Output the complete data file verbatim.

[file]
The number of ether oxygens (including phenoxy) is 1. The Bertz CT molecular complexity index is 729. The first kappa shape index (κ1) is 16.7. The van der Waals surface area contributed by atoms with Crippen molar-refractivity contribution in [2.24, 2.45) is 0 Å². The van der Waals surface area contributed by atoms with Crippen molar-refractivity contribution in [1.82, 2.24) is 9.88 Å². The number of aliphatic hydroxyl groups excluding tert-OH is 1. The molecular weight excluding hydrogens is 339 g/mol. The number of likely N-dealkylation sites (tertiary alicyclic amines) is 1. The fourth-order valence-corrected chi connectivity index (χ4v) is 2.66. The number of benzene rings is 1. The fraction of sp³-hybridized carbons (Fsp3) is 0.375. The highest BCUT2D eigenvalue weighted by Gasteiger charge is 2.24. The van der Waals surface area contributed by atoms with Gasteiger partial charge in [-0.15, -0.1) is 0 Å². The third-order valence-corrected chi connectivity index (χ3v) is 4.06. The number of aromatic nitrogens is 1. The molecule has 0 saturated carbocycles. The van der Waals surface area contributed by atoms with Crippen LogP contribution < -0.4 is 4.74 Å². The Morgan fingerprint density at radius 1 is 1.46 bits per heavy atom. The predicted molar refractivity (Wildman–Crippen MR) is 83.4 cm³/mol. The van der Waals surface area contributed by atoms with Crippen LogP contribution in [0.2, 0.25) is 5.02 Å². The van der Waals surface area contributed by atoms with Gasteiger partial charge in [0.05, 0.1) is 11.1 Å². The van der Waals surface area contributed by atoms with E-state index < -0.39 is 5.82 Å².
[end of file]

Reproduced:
The number of ether oxygens (including phenoxy) is 1. The Bertz CT molecular complexity index is 729. The first kappa shape index (κ1) is 16.7. The van der Waals surface area contributed by atoms with Crippen molar-refractivity contribution in [2.24, 2.45) is 0 Å². The van der Waals surface area contributed by atoms with Crippen molar-refractivity contribution in [1.82, 2.24) is 9.88 Å². The number of aliphatic hydroxyl groups excluding tert-OH is 1. The molecular weight excluding hydrogens is 339 g/mol. The number of likely N-dealkylation sites (tertiary alicyclic amines) is 1. The fourth-order valence-corrected chi connectivity index (χ4v) is 2.66. The number of benzene rings is 1. The fraction of sp³-hybridized carbons (Fsp3) is 0.375. The highest BCUT2D eigenvalue weighted by Gasteiger charge is 2.24. The van der Waals surface area contributed by atoms with Gasteiger partial charge in [-0.15, -0.1) is 0 Å². The third-order valence-corrected chi connectivity index (χ3v) is 4.06. The number of aromatic nitrogens is 1. The molecule has 0 saturated carbocycles. The van der Waals surface area contributed by atoms with Crippen LogP contribution < -0.4 is 4.74 Å². The Morgan fingerprint density at radius 1 is 1.46 bits per heavy atom. The predicted molar refractivity (Wildman–Crippen MR) is 83.4 cm³/mol. The van der Waals surface area contributed by atoms with Crippen LogP contribution in [0.2, 0.25) is 5.02 Å². The van der Waals surface area contributed by atoms with Gasteiger partial charge in [0.05, 0.1) is 11.1 Å². The van der Waals surface area contributed by atoms with E-state index < -0.39 is 5.82 Å².